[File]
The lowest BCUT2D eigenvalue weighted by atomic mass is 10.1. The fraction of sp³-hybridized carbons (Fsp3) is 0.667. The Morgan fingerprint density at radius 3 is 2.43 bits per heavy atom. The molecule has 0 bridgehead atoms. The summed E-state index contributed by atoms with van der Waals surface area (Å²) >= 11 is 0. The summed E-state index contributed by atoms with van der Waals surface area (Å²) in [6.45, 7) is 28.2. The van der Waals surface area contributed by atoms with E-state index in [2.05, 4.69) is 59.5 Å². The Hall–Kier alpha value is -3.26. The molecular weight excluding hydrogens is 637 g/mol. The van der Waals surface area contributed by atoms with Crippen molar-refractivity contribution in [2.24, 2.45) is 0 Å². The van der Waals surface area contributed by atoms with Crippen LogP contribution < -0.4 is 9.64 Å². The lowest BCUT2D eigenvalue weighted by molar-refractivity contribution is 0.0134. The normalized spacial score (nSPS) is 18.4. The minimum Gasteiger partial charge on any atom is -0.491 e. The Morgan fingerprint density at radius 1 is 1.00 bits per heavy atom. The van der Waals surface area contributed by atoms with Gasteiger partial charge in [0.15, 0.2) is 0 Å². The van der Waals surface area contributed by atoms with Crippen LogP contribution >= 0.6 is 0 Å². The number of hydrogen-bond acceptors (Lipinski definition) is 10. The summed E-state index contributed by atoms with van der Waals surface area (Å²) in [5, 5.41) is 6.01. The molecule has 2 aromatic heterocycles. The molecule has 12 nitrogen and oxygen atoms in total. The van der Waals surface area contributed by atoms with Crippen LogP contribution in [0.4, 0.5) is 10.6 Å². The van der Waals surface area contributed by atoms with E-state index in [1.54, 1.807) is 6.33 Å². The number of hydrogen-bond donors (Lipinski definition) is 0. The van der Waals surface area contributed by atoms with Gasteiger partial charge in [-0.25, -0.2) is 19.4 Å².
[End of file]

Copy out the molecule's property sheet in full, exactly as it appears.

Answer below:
The lowest BCUT2D eigenvalue weighted by atomic mass is 10.1. The fraction of sp³-hybridized carbons (Fsp3) is 0.667. The Morgan fingerprint density at radius 3 is 2.43 bits per heavy atom. The molecule has 0 bridgehead atoms. The summed E-state index contributed by atoms with van der Waals surface area (Å²) >= 11 is 0. The summed E-state index contributed by atoms with van der Waals surface area (Å²) in [6.45, 7) is 28.2. The van der Waals surface area contributed by atoms with E-state index in [2.05, 4.69) is 59.5 Å². The Hall–Kier alpha value is -3.26. The molecular weight excluding hydrogens is 637 g/mol. The van der Waals surface area contributed by atoms with Crippen molar-refractivity contribution in [2.24, 2.45) is 0 Å². The van der Waals surface area contributed by atoms with Crippen LogP contribution < -0.4 is 9.64 Å². The lowest BCUT2D eigenvalue weighted by molar-refractivity contribution is 0.0134. The normalized spacial score (nSPS) is 18.4. The minimum Gasteiger partial charge on any atom is -0.491 e. The Morgan fingerprint density at radius 1 is 1.00 bits per heavy atom. The van der Waals surface area contributed by atoms with Gasteiger partial charge in [0.15, 0.2) is 0 Å². The van der Waals surface area contributed by atoms with Crippen LogP contribution >= 0.6 is 0 Å². The number of hydrogen-bond acceptors (Lipinski definition) is 10. The summed E-state index contributed by atoms with van der Waals surface area (Å²) in [5, 5.41) is 6.01. The molecule has 2 aromatic heterocycles. The molecule has 12 nitrogen and oxygen atoms in total. The van der Waals surface area contributed by atoms with Crippen LogP contribution in [0.4, 0.5) is 10.6 Å². The van der Waals surface area contributed by atoms with E-state index in [1.54, 1.807) is 6.33 Å². The number of hydrogen-bond donors (Lipinski definition) is 0. The van der Waals surface area contributed by atoms with Gasteiger partial charge in [-0.25, -0.2) is 19.4 Å².